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Starting with the end of World War 1, what was the average unemployment rate for each United States President? Was the overall average different for Republican and Democratic presidents, and if so, by how much? The time frame can be fudged here because of available information.

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This is possibly to broad. Perhaps it should be narrowed down to one President? –  American Luke Sep 14 '12 at 17:38
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There were only 16 presidents between 1917 and and 2012. Looking at the unemployment rate of only one president also doesn't really help answer the question of average unemployment rates for each party. –  SocioMatt Sep 14 '12 at 17:43
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My largest problem with this is usually the party in power, during a bad economy, claims the President has little power to influence the economy while the party out of power claims the opposite. –  MichaelF Sep 15 '12 at 1:54
    
The question was related to the numbers, not the responses of each party. The claims of either party don't really have any bearing on reported numbers, so I fail to see how that is a concern with this question. T.E.D. made some very viable points as to the concerns of this question, which I agree with. –  SocioMatt Sep 15 '12 at 15:47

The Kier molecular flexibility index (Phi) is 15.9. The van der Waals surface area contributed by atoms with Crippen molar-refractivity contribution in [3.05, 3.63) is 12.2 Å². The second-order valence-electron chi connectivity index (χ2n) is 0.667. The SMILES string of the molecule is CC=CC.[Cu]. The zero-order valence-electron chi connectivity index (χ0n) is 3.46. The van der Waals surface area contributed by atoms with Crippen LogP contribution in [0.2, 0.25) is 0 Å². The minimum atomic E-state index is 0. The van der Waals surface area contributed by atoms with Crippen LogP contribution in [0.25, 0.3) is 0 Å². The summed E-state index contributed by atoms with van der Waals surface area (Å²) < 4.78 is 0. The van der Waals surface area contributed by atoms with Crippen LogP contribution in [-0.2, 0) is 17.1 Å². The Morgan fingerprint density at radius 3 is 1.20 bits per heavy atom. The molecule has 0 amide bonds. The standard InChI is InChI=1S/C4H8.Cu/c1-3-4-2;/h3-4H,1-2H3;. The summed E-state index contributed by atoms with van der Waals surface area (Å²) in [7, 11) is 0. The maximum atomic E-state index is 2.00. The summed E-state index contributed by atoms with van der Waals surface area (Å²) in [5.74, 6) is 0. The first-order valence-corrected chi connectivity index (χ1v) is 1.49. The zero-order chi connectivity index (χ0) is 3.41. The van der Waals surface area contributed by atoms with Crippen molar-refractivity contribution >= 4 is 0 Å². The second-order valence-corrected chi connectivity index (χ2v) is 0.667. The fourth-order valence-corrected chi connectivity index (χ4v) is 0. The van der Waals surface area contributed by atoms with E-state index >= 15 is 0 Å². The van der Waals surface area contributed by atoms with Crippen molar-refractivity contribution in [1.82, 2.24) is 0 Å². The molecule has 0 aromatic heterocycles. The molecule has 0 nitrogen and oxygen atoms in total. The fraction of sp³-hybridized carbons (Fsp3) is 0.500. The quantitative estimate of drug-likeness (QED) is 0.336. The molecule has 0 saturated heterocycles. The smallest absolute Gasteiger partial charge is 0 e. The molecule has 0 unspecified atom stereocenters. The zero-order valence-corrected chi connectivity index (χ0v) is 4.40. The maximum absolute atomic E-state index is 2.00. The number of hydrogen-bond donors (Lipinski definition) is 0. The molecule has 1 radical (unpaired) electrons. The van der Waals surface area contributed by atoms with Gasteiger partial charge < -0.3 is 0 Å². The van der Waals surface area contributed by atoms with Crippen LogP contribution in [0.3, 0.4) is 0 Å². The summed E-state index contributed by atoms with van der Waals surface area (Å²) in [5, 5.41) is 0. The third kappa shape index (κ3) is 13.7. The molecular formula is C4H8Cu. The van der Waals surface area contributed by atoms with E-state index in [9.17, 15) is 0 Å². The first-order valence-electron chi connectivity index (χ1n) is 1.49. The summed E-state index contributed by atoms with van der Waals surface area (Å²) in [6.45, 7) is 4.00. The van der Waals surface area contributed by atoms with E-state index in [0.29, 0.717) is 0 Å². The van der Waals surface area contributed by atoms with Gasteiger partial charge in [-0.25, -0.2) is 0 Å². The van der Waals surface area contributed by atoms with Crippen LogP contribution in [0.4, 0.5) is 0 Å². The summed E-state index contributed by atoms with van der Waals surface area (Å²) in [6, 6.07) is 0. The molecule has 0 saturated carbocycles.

@SocioMatt - there's lies, big lies, and statistics. For examples, 2012 unemployment reporting was deliberately done wrong (comparing apples to oranges) by the media to make unemployment seem better than it is - see detailed analysis on Sinan Unur's Q Tau blog if interested. –  DVK Oct 2 '12 at 14:06
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up vote 9 down vote accepted

IMHO this is pretty much a general reference question. Links for it abound. So I'll instead use the balance of my answer to warn you about the data. Basically, comparing unemployment numbers over that many years has lot of issues.

First off, official BLS data only goes back to 1948. Any data you get from before that will be a bit like comparing apples to oranges just due to the fact that will have been collected differently with different standards for who counts as "unemployed".

Secondly, even within that data, the definition of "unemployed" is periodically changed. The BLS now has six differenent measures of the unemployment rate (U1 - U6). Usually they report U3, but there is a lot of discussion about whether some of the higher measures are closer to how it used to be calculated.

Thirdly, this isn't really the same country it was in the '50's. Women (half the population) are now in the workforce. We are older (less non-working kids per adult, more retirees), we have many more people on things like disability, our prison population has ballooned, etc. This is why we have the 6 different measures now.